Suddenly saving your child's life meant you could never get healthcare least not covered healthcare.

ACA did away with all that. No lifetime caps and you cannot be turned down for pre-existing conditions.

by Anonymousreply 2709/11/2013

R25/26, it says that the Silver plan covers 70% of expenses. IT doesn't say "just copay". (I'm referring to the Kaiser link I posted).

My employer employs 4 people so we don't have insurance. His job pays for his insurance and our children but not me because that would be another 500 a month and we don't have it. We insure the kids just to be safe but we already go hungry sometimes because of it.

I'm a 48 year old male, healthy, nonsmoker. I don't know why my premiums come out so high.

Our finances are separate because he makes more than I do and, well, resents it frankly.

I don't make enough to go out on my own, nor do I want to break up our home. After I pay my share of things, I have about a thousand dollars a month to live off of (food/gas/clothing, etc.) Now roughly half of that is going to mandated insurance.

by Anonymousreply 2809/11/2013

[quote]There will be small co-pays for a doctor visit, like $40, and small co-pays for prescription drugs. In fact, annual physical exams are going to be FREE under the ACA, as are other basic preventative services like immunizations. The only time you'll have to pay co-insurance is when you have a major medical procedure done, i.e. surgery.

Kaiser Permanente seems to be unaware of that.

by Anonymousreply 2909/11/2013

Here is the breakdown for an Obamacare Silver Plan. After you've paid the premium, your deductible will be around $2000 before coverage kicks in, and after that you still pony up 30% of the cost after that up to a max out-of-pocket of over $6000. There's a whole lot between the annual checkup and major surgery that will come out of your pocket in addition to the premium.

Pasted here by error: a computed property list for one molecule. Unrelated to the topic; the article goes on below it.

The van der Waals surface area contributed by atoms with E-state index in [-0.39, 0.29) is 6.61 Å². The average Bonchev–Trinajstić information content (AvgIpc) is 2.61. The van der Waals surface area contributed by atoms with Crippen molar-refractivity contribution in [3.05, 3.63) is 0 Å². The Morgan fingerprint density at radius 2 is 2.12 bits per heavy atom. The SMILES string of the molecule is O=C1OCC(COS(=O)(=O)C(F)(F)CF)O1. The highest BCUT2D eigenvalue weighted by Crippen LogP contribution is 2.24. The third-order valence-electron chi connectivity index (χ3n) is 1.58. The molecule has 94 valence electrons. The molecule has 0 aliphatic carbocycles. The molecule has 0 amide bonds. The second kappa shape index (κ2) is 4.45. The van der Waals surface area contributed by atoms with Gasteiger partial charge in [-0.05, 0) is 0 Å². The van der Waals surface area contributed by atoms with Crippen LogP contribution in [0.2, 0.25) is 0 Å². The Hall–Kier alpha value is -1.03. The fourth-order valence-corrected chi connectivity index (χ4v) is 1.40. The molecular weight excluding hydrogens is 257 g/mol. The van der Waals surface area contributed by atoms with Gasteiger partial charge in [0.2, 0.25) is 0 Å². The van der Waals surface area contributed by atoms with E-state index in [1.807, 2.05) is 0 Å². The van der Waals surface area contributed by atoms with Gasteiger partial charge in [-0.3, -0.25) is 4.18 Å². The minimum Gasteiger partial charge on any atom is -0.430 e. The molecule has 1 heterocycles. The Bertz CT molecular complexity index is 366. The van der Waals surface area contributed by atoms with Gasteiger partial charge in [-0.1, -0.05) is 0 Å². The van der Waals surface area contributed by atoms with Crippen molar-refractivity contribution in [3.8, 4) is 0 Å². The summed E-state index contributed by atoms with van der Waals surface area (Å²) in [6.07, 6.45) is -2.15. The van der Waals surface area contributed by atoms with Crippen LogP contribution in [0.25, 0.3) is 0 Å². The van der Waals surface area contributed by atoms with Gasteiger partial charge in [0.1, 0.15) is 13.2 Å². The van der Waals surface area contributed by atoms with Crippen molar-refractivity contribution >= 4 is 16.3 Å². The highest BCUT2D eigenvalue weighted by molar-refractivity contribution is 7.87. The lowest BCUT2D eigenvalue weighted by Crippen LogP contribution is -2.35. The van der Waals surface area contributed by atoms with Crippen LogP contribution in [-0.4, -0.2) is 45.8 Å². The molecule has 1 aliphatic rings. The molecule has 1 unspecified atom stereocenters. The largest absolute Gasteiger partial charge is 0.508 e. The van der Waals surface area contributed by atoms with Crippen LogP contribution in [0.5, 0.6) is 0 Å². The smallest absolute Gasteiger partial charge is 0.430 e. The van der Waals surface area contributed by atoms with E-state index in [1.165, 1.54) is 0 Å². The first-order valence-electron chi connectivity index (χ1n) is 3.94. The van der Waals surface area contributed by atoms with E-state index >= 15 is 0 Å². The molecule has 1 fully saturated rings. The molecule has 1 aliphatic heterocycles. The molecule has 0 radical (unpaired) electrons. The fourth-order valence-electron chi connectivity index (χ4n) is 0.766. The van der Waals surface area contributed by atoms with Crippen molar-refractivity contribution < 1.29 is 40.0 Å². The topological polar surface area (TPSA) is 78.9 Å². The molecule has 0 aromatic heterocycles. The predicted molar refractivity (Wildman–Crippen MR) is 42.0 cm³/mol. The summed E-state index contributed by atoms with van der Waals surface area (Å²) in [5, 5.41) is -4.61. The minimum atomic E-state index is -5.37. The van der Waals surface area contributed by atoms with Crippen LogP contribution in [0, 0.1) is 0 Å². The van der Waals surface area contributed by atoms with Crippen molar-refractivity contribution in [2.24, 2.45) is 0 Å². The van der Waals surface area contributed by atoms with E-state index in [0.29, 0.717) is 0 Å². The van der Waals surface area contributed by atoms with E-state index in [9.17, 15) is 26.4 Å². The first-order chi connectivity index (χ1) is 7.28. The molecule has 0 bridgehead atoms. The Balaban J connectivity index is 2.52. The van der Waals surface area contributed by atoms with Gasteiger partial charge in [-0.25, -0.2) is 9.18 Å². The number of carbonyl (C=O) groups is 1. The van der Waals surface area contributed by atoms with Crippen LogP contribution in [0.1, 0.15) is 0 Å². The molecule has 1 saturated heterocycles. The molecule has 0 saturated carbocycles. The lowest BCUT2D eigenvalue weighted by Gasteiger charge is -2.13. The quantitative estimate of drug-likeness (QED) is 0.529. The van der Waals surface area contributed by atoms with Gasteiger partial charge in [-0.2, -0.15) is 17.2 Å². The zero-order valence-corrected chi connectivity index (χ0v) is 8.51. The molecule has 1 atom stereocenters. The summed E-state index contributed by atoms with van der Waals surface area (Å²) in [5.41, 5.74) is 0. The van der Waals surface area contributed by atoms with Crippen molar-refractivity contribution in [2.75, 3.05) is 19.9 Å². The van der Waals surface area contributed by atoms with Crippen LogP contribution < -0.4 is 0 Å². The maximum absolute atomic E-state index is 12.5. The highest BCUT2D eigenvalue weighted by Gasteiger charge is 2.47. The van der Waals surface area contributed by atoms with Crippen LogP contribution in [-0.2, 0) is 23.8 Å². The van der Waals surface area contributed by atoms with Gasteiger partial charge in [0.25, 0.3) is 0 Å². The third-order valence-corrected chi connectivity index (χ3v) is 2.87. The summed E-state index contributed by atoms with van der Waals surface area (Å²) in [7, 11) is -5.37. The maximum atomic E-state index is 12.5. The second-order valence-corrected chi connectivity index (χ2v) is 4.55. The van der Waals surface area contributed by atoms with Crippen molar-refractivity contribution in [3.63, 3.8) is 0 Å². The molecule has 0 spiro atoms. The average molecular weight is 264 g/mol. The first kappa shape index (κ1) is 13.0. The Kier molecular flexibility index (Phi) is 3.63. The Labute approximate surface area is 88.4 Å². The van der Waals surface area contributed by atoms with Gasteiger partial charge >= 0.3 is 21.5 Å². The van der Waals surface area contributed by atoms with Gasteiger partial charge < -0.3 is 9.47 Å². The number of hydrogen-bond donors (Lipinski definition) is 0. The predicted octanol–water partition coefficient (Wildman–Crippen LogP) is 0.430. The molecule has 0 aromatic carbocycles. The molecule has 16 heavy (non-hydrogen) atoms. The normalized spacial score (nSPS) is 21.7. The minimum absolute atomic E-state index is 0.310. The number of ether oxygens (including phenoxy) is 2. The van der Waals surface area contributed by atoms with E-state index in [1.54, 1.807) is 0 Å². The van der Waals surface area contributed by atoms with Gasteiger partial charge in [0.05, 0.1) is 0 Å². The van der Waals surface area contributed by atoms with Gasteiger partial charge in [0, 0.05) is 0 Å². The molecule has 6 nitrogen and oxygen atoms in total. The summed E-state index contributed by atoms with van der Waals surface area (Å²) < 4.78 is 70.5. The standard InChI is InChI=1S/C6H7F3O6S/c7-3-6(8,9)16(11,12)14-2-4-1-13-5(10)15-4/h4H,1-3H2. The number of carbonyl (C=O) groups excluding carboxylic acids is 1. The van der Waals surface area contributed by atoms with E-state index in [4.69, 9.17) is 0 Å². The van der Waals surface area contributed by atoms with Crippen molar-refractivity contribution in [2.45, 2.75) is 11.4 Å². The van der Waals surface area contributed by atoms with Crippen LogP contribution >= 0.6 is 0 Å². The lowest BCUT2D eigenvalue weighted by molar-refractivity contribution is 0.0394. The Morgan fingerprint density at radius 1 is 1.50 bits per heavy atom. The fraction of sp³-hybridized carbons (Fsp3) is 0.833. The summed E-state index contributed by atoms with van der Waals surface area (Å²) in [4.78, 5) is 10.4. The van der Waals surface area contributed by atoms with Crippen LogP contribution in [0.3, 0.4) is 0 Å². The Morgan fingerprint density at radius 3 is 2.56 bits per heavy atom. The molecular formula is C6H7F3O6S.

70/30 split, with you paying 30% for healthcare expenses Deductibles expected to be around $2,000 2nd lowest monthly premium $45 for Office Visits $0 for Preventive 65 for Specialist $25 or less for Generic $45 for Lab Work $65 for Xray $90 for Urgent Care $6,350/$12,700 Ind/Fam Out-of-Pocket Max

by Anonymousreply 3009/11/2013

For instance: suppose your "silver" 70/30 plan has a $2,000 deductible. (Keep in mind, I'm not using any specific plan, just throwing numbers around to illustrate the point). A family member has a nasty cough that won't go away, so you schedule an appointment. You'll pay the co-pay - probably a fixed amount like $25. The plan picks up the rest of the cost. No 70/30 split here, and your deductible DOES NOT come into play. On the down side, the co-pay doesn't count toward either your deductible or OOP limit.

The doc prescribes something for the cough, which is available in generic. You'll most likely pay a flat $ for that, too, maybe $4. Again, no 70/30 split, but the $4 does count towards your deductible and OOP limit.

In fact, the 70/30 split will only come into play for "major medical" items - labs and procedures. For example: someone in your family needs a surgical procedure. The hospital's "retail" rate is $45,000, but the plan has negotiated that rate down to $10,000. You would be billed for the deductible ($2,000, or less if you've already had some medical expenses previously in that year), plus 30% of the rest ($2,400).

Is $4,400 a lot of money? you betcha. But you'll work out a payment plan with the hospital, and all will be well.

Let's go one step further, and suppose you need an organ transplant. Total medical expenses for a transplant, and aftercare and recovery, would cost hundreds of thousands of dollars. You'll pay (or agree to pay) $6350(or $12,700 family) - gladly; you get life-saving treatment, and you don't go bankrupt.

It's not a perfect system. I had hoped for something better, but it's a damn sight better than what we have now.

by Anonymousreply 3109/11/2013

I pray you are right R31. You seem knowledgable about it, I'm hoping for the best.

by Anonymousreply 3209/11/2013

It's too early to tell what the impact will be. The law is way too complicated to know. Check a year after it is implemented. Then if a truly impartial assessment can be made, we'll see what the change is.

by Anonymousreply 3309/11/2013

The first year after it passed health insurance premiums rose 7% and there was hue and cry in the media. But then the hue and cry stopped. At one point someone admitted that in 2011, medical prices did not increase at all for the first time since the 1960s. So now we are hearing diversionary tales.

by Anonymousreply 3409/11/2013